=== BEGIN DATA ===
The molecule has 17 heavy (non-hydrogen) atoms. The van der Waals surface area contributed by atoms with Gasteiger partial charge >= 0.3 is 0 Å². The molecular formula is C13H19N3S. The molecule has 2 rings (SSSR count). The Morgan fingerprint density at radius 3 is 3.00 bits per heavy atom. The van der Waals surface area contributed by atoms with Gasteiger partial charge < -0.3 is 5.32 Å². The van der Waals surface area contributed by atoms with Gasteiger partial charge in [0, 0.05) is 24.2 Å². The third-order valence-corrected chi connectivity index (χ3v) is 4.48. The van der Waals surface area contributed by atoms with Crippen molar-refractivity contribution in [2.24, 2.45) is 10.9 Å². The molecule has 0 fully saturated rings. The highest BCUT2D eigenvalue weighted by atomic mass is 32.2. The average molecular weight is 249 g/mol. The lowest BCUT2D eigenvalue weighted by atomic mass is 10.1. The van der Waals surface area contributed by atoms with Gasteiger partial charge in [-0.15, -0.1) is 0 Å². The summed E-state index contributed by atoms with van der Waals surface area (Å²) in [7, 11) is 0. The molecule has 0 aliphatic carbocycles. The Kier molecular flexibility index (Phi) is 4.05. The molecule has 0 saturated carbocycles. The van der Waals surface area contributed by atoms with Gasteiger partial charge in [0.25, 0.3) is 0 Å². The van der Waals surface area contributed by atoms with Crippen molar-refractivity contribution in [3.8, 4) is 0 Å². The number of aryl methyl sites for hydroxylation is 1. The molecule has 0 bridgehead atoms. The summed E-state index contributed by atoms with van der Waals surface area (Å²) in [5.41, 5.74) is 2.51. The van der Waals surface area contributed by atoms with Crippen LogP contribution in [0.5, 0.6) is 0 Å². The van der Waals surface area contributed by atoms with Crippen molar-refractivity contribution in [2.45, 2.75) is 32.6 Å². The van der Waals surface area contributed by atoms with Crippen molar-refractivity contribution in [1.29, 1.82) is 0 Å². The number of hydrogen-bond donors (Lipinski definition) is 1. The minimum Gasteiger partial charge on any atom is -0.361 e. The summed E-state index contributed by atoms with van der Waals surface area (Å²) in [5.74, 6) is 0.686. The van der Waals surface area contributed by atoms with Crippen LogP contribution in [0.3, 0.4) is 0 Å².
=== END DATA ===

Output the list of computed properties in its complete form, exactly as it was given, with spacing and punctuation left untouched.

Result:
The molecule has 17 heavy (non-hydrogen) atoms. The van der Waals surface area contributed by atoms with Gasteiger partial charge >= 0.3 is 0 Å². The molecular formula is C13H19N3S. The molecule has 2 rings (SSSR count). The Morgan fingerprint density at radius 3 is 3.00 bits per heavy atom. The van der Waals surface area contributed by atoms with Gasteiger partial charge < -0.3 is 5.32 Å². The van der Waals surface area contributed by atoms with Gasteiger partial charge in [0, 0.05) is 24.2 Å². The third-order valence-corrected chi connectivity index (χ3v) is 4.48. The van der Waals surface area contributed by atoms with Crippen molar-refractivity contribution in [2.24, 2.45) is 10.9 Å². The molecule has 0 fully saturated rings. The highest BCUT2D eigenvalue weighted by atomic mass is 32.2. The average molecular weight is 249 g/mol. The lowest BCUT2D eigenvalue weighted by atomic mass is 10.1. The van der Waals surface area contributed by atoms with Gasteiger partial charge in [-0.15, -0.1) is 0 Å². The summed E-state index contributed by atoms with van der Waals surface area (Å²) in [7, 11) is 0. The molecule has 0 aliphatic carbocycles. The Kier molecular flexibility index (Phi) is 4.05. The molecule has 0 saturated carbocycles. The van der Waals surface area contributed by atoms with Gasteiger partial charge in [0.25, 0.3) is 0 Å². The van der Waals surface area contributed by atoms with Crippen molar-refractivity contribution in [3.8, 4) is 0 Å². The number of aryl methyl sites for hydroxylation is 1. The molecule has 0 bridgehead atoms. The summed E-state index contributed by atoms with van der Waals surface area (Å²) in [5.41, 5.74) is 2.51. The van der Waals surface area contributed by atoms with Crippen LogP contribution in [0.5, 0.6) is 0 Å². The van der Waals surface area contributed by atoms with Crippen molar-refractivity contribution in [2.45, 2.75) is 32.6 Å². The van der Waals surface area contributed by atoms with Crippen molar-refractivity contribution in [1.29, 1.82) is 0 Å². The number of hydrogen-bond donors (Lipinski definition) is 1. The minimum Gasteiger partial charge on any atom is -0.361 e. The summed E-state index contributed by atoms with van der Waals surface area (Å²) in [5.74, 6) is 0.686. The van der Waals surface area contributed by atoms with Crippen LogP contribution in [0.3, 0.4) is 0 Å².